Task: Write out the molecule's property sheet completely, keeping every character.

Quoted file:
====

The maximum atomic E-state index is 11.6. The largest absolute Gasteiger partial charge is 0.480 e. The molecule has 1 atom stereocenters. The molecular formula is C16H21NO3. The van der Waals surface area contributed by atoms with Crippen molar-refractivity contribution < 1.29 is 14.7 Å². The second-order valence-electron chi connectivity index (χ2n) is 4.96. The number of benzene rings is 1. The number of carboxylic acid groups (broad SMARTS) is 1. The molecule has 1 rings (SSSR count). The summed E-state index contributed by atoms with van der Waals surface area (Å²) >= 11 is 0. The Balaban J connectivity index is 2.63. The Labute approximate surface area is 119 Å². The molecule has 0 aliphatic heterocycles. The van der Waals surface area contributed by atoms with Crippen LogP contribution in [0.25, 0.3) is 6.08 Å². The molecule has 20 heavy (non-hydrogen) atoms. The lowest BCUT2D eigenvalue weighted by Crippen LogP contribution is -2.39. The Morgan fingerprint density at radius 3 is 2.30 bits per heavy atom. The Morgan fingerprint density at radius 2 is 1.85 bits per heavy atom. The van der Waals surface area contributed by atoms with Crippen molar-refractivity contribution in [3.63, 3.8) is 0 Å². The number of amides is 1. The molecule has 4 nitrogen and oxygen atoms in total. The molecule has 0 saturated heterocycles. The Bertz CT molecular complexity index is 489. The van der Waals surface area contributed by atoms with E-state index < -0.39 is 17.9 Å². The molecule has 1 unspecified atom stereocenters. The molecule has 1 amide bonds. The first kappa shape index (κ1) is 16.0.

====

The maximum atomic E-state index is 11.6. The largest absolute Gasteiger partial charge is 0.480 e. The molecule has 1 atom stereocenters. The molecular formula is C16H21NO3. The van der Waals surface area contributed by atoms with Crippen molar-refractivity contribution < 1.29 is 14.7 Å². The second-order valence-electron chi connectivity index (χ2n) is 4.96. The number of benzene rings is 1. The number of carboxylic acid groups (broad SMARTS) is 1. The molecule has 1 rings (SSSR count). The summed E-state index contributed by atoms with van der Waals surface area (Å²) >= 11 is 0. The Balaban J connectivity index is 2.63. The Labute approximate surface area is 119 Å². The molecule has 0 aliphatic heterocycles. The van der Waals surface area contributed by atoms with Crippen LogP contribution in [0.25, 0.3) is 6.08 Å². The molecule has 20 heavy (non-hydrogen) atoms. The lowest BCUT2D eigenvalue weighted by Crippen LogP contribution is -2.39. The Morgan fingerprint density at radius 3 is 2.30 bits per heavy atom. The Morgan fingerprint density at radius 2 is 1.85 bits per heavy atom. The van der Waals surface area contributed by atoms with Crippen molar-refractivity contribution in [3.63, 3.8) is 0 Å². The number of amides is 1. The molecule has 4 nitrogen and oxygen atoms in total. The molecule has 0 saturated heterocycles. The Bertz CT molecular complexity index is 489. The van der Waals surface area contributed by atoms with E-state index < -0.39 is 17.9 Å². The molecule has 1 unspecified atom stereocenters. The molecule has 1 amide bonds. The first kappa shape index (κ1) is 16.0.